I’ve got several cases on the Charley Project where the MP’s investigation file just up and disappeared — thrown away, “borrowed” and never returned, accidentally or intentionally destroyed, or simply misplaced. And as the years pass and the original police officers move on or retire, the police department just might forget about the MP entirely. Somebody, usually a concerned relative, has to file a second report, and then the investigation has to start all over again and this time perhaps it’s been decades.

This doesn’t happen as often as it used to, because of computers and the internet and digitizing everything, but I’m sure it still happens on rare occasions.

Anyway, this list is of cases where all the records, or a significant part of the records, got lost.

  1. Teresa Armanda Alfonso
  2. Susan Diane Wolf Cappel
  3. Judith Ann Elwell
  4. Lian Fang Feng
  5. Cynthia Robin Gooding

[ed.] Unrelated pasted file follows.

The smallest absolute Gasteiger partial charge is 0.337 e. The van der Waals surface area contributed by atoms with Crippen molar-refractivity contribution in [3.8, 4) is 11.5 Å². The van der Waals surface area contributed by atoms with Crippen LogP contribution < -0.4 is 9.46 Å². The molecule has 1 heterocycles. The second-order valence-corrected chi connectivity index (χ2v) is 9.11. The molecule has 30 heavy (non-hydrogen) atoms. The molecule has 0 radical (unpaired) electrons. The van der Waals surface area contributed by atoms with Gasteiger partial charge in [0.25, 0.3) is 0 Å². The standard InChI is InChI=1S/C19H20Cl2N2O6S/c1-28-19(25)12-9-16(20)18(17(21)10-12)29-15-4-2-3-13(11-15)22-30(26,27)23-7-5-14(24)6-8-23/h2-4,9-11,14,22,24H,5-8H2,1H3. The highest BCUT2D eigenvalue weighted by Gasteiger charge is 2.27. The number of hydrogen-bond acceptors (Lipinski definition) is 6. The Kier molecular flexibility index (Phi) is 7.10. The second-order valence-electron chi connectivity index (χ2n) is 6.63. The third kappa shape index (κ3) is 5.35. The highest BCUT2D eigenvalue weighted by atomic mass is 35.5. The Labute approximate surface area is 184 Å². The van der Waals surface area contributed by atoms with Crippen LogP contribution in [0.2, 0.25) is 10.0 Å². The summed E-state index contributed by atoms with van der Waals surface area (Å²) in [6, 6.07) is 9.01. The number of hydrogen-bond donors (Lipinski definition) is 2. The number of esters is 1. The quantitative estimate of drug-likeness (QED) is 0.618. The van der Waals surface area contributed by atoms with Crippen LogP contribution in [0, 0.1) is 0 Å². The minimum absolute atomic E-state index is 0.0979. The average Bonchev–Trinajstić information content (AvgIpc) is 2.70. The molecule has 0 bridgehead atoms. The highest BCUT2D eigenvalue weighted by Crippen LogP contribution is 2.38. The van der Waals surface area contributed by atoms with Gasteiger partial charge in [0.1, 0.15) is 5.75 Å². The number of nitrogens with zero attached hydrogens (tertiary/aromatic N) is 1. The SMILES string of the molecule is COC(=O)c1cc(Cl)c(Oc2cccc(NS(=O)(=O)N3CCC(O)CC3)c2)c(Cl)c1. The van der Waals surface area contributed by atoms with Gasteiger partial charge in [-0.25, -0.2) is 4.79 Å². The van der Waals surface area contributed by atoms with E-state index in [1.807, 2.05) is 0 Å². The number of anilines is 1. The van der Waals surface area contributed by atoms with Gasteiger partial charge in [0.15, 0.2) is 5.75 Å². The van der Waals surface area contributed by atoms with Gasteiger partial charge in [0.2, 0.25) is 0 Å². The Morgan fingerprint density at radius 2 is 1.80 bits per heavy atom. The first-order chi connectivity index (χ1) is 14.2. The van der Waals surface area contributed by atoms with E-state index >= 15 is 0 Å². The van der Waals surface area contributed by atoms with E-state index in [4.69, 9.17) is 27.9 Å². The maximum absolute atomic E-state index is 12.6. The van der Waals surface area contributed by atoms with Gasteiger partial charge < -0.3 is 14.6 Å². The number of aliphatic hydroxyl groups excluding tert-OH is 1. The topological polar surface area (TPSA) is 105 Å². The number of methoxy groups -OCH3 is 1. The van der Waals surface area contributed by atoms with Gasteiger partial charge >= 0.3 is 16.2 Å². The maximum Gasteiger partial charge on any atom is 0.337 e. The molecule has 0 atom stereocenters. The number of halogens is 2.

6. Karen Beth Kamsch
  7. Delvacchio Lanier
  8. Lorraine Migl Light
  9. Isley McCullough
  10. Juanita Ritchie
  11. Leigh Frances Savoie
  12. Sallie Belle Maxi Signani
  13. Alice Mae Van Alstine

8 thoughts on “Make-a-List Monday: Lost files

  1. Kat November 7, 2016 / 8:22 am

    Donna Gail Manson. They might have even lost her remains. I think there’s someone else too, I just can’t put my finger on it right now.

  2. Peter Henderson Jr. November 7, 2016 / 9:25 am

    A good example of the lack of information available for most missing people who vanished in the ‘70’s is that of Marilee Lee Bruszer, 33.

    She vanished from Long Beach, California on August 22, 1978. Very little was known about Marilee’s case outside the fact that foul play was suspected.